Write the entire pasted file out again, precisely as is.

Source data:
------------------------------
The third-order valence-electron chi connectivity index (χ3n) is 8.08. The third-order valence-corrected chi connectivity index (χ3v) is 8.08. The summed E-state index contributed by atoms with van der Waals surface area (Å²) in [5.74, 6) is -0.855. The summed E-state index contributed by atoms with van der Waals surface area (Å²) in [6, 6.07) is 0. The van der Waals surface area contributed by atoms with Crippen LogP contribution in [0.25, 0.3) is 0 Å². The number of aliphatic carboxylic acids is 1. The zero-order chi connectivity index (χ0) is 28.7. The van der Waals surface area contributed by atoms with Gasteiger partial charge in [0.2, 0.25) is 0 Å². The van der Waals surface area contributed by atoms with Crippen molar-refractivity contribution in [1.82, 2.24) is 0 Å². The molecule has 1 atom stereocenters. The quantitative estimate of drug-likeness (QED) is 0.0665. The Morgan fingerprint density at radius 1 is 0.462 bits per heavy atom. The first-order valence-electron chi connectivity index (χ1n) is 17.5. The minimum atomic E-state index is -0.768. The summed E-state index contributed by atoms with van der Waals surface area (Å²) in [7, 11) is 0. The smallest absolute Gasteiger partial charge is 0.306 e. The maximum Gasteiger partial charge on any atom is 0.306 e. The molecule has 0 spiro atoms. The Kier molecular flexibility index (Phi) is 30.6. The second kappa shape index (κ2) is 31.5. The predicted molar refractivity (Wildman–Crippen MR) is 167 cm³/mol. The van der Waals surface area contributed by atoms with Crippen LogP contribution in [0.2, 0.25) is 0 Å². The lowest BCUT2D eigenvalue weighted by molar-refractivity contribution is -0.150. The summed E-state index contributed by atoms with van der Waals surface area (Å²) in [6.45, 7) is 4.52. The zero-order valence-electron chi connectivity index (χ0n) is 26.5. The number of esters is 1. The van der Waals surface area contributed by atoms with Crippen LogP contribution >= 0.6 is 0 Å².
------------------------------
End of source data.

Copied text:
The third-order valence-electron chi connectivity index (χ3n) is 8.08. The third-order valence-corrected chi connectivity index (χ3v) is 8.08. The summed E-state index contributed by atoms with van der Waals surface area (Å²) in [5.74, 6) is -0.855. The summed E-state index contributed by atoms with van der Waals surface area (Å²) in [6, 6.07) is 0. The van der Waals surface area contributed by atoms with Crippen LogP contribution in [0.25, 0.3) is 0 Å². The number of aliphatic carboxylic acids is 1. The zero-order chi connectivity index (χ0) is 28.7. The van der Waals surface area contributed by atoms with Gasteiger partial charge in [0.2, 0.25) is 0 Å². The van der Waals surface area contributed by atoms with Crippen molar-refractivity contribution in [1.82, 2.24) is 0 Å². The molecule has 1 atom stereocenters. The quantitative estimate of drug-likeness (QED) is 0.0665. The Morgan fingerprint density at radius 1 is 0.462 bits per heavy atom. The first-order valence-electron chi connectivity index (χ1n) is 17.5. The minimum atomic E-state index is -0.768. The summed E-state index contributed by atoms with van der Waals surface area (Å²) in [7, 11) is 0. The smallest absolute Gasteiger partial charge is 0.306 e. The maximum Gasteiger partial charge on any atom is 0.306 e. The molecule has 0 spiro atoms. The Kier molecular flexibility index (Phi) is 30.6. The second kappa shape index (κ2) is 31.5. The predicted molar refractivity (Wildman–Crippen MR) is 167 cm³/mol. The van der Waals surface area contributed by atoms with Crippen LogP contribution in [0.2, 0.25) is 0 Å². The lowest BCUT2D eigenvalue weighted by molar-refractivity contribution is -0.150. The summed E-state index contributed by atoms with van der Waals surface area (Å²) in [6.45, 7) is 4.52. The zero-order valence-electron chi connectivity index (χ0n) is 26.5. The number of esters is 1. The van der Waals surface area contributed by atoms with Crippen LogP contribution >= 0.6 is 0 Å².